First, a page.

Amazon has said it may conduct more of its drone research outside the US because of strict regulation of the unmanned aircraft.
The firm has been waiting since July for approval from the Federal Aviation Administration (FAA) to test drones near Seattle, reports Reuters.
Amazon announced proposals for a drone delivery service called Amazon Prime Air in December 2013.
The FAA has been contacted by the BBC for comment.
"Without approval of our testing in the United States, we will be forced to continue expanding our Prime Air R&D footprint abroad," wrote Paul Misener, Amazon's vice president of global public policy, in a letter to the FAA.
Amazon wants to use small drones to deliver packages up to 2.3kg (5lb) in weight.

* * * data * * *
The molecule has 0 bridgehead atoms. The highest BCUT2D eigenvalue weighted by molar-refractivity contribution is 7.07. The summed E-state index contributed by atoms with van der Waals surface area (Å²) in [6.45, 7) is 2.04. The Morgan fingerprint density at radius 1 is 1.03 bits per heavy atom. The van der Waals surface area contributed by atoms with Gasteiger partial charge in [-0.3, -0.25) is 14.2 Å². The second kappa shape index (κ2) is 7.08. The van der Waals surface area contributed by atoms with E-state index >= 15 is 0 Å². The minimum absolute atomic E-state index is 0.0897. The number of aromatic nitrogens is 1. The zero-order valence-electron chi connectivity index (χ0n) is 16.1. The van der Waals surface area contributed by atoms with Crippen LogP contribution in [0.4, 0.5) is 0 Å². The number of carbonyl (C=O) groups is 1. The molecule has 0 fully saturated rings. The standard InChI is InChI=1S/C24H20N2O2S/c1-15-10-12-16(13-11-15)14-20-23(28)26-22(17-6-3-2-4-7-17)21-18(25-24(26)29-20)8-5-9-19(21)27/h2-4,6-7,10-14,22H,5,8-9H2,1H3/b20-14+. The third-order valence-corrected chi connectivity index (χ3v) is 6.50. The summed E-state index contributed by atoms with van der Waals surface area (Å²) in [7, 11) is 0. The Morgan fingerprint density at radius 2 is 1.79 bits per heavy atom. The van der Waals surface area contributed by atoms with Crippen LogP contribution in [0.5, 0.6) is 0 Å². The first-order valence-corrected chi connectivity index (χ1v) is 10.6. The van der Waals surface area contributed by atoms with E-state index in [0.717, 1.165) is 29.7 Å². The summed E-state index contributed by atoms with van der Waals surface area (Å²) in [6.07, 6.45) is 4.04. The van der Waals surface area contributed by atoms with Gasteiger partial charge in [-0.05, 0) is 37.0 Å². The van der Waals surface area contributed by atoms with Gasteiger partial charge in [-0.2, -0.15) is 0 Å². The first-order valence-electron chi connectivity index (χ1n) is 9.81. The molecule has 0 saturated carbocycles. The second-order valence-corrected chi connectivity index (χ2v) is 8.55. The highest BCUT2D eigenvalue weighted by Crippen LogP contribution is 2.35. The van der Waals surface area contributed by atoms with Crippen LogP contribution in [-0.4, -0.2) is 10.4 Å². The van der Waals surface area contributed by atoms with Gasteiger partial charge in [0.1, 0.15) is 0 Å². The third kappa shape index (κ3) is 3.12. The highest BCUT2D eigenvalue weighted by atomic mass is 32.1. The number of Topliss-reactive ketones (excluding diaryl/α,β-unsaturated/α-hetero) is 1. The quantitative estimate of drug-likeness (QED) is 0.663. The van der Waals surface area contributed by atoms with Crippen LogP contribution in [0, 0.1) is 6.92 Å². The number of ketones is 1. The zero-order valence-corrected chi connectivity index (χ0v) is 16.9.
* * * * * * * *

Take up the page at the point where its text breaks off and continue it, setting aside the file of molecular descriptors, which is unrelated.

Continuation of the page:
The service would enable customers to receive a purchase within 30 minutes of placing an order.
Six drone operators were approved by the US to carry out commercial flight tests at around the same time as Prime Air was announced but Amazon was not among them.
Successful applicants included the University of Alaska, Griffiss International Airport in New York and North Dakota's Department of Commerce.
The FAA said it considered "geography, climate, location of ground infrastructure, research needs, airspace use, safety, aviation experience and risk" in selecting the operators.
Amazon already has a drone R&D lab in Cambridge in the UK.
Google and DHL are also exploring the use of drones as couriers.
During the summer, Google demonstrated its service using a fixed-wing craft and in September DHL started a regular drone-delivery service to an island in the North Sea.